This option can be used to request that rpc.mountd do not offer
certain versions of NFS. The current version of rpc.mountd can
support both NFS version 2, 3 and 4. If the either one of these
version should not be offered, rpc.mountd must be invoked with
the option --no-nfs-version <vers> .
-n or --no-tcp
Don't advertise TCP for mount.
-P Ignored (compatibility with unfsd??).
-p or --port num
Specifies the port number used for RPC listener sockets. If
this option is not specified, rpc.mountd will try to consult
/etc/services, if gets port succeed, set the same port for all
listener socket, otherwise chooses a random ephemeral port for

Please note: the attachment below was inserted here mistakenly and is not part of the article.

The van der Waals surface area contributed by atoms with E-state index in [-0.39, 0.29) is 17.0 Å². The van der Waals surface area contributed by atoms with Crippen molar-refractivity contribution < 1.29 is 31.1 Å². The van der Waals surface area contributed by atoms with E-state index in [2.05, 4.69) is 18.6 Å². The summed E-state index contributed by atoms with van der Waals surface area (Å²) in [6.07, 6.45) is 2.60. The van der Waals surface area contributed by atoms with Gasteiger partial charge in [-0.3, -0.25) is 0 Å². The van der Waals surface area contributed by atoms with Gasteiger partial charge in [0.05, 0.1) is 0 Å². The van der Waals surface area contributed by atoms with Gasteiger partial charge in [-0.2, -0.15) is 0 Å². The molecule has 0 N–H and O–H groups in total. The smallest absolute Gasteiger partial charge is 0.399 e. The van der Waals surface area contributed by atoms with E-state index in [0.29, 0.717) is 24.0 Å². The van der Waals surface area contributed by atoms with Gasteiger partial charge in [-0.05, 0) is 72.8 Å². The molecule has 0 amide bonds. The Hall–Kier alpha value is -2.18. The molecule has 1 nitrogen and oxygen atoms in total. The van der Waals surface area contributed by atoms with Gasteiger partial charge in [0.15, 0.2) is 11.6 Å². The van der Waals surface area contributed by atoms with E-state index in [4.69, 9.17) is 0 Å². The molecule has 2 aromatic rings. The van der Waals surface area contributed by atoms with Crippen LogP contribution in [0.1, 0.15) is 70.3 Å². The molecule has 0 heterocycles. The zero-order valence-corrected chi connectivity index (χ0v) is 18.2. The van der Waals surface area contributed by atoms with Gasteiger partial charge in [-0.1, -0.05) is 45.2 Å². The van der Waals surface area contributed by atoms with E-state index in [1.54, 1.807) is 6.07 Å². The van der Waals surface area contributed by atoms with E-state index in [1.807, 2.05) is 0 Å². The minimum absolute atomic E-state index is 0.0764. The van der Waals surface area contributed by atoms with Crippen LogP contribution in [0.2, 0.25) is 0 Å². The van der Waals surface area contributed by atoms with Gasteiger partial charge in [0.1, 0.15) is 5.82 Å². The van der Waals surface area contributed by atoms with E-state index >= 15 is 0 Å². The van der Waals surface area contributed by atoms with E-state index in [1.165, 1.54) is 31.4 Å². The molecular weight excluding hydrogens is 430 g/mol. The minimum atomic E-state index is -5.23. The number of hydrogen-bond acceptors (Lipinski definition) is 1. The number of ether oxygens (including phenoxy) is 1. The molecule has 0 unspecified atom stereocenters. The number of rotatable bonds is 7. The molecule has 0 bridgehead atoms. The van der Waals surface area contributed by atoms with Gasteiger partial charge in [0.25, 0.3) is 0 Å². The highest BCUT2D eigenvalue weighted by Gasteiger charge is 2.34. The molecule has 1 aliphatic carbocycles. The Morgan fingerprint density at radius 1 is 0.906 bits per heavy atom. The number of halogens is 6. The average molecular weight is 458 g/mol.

each listener socket.
This option can be used to fix the port value of rpc.mountd's
listeners when NFS MOUNT requests must traverse a firewall
between clients and servers.
-H or --ha-callout prog
Specify a high availability callout program. This program
receives callouts for all MOUNT and UNMOUNT requests. This
allows rpc.mountd to be used in a High Availability NFS (HA-NFS)
The callout program is run with 4 arguments. The first is mount
or unmount depending on the reason for the callout. The second
will be the name of the client performing the mount. The third
will be the path that the client is mounting. The last is the
number of concurrent mounts that we believe the client has of
This callout is not needed with 2.6 and later kernels. Instead,
mount the nfsd filesystem on /proc/fs/nfsd.
-s, --state-directory-path directory